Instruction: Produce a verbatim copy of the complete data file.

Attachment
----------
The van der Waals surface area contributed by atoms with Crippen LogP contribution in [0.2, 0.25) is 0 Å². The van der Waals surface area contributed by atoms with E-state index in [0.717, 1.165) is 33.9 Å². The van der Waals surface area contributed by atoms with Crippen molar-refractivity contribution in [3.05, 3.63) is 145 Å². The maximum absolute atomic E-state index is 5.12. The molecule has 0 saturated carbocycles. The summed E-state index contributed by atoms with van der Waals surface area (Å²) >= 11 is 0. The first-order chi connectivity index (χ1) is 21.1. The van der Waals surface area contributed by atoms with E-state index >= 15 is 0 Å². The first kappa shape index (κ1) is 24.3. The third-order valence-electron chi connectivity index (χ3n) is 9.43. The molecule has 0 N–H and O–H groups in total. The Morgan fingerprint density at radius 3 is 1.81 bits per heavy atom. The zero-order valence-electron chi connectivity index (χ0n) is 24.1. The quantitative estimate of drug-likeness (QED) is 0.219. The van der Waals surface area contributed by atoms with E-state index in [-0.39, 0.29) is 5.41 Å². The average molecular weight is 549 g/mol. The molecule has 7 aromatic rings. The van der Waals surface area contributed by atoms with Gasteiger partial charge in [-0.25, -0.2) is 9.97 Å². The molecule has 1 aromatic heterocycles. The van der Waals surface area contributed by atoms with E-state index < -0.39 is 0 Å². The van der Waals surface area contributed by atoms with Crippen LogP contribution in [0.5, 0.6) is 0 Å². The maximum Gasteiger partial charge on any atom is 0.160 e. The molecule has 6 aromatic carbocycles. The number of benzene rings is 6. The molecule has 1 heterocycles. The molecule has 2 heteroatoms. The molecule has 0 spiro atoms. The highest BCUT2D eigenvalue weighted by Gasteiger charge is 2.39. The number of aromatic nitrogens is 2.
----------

The van der Waals surface area contributed by atoms with Crippen LogP contribution in [0.2, 0.25) is 0 Å². The van der Waals surface area contributed by atoms with E-state index in [0.717, 1.165) is 33.9 Å². The van der Waals surface area contributed by atoms with Crippen molar-refractivity contribution in [3.05, 3.63) is 145 Å². The maximum absolute atomic E-state index is 5.12. The molecule has 0 saturated carbocycles. The summed E-state index contributed by atoms with van der Waals surface area (Å²) >= 11 is 0. The first-order chi connectivity index (χ1) is 21.1. The van der Waals surface area contributed by atoms with E-state index >= 15 is 0 Å². The first kappa shape index (κ1) is 24.3. The third-order valence-electron chi connectivity index (χ3n) is 9.43. The molecule has 0 N–H and O–H groups in total. The Morgan fingerprint density at radius 3 is 1.81 bits per heavy atom. The zero-order valence-electron chi connectivity index (χ0n) is 24.1. The quantitative estimate of drug-likeness (QED) is 0.219. The van der Waals surface area contributed by atoms with E-state index in [-0.39, 0.29) is 5.41 Å². The average molecular weight is 549 g/mol. The molecule has 7 aromatic rings. The van der Waals surface area contributed by atoms with Gasteiger partial charge in [-0.25, -0.2) is 9.97 Å². The molecule has 1 aromatic heterocycles. The van der Waals surface area contributed by atoms with E-state index < -0.39 is 0 Å². The van der Waals surface area contributed by atoms with Crippen LogP contribution in [0.5, 0.6) is 0 Å². The maximum Gasteiger partial charge on any atom is 0.160 e. The molecule has 6 aromatic carbocycles. The number of benzene rings is 6. The molecule has 1 heterocycles. The molecule has 2 heteroatoms. The molecule has 0 spiro atoms. The highest BCUT2D eigenvalue weighted by Gasteiger charge is 2.39. The number of aromatic nitrogens is 2.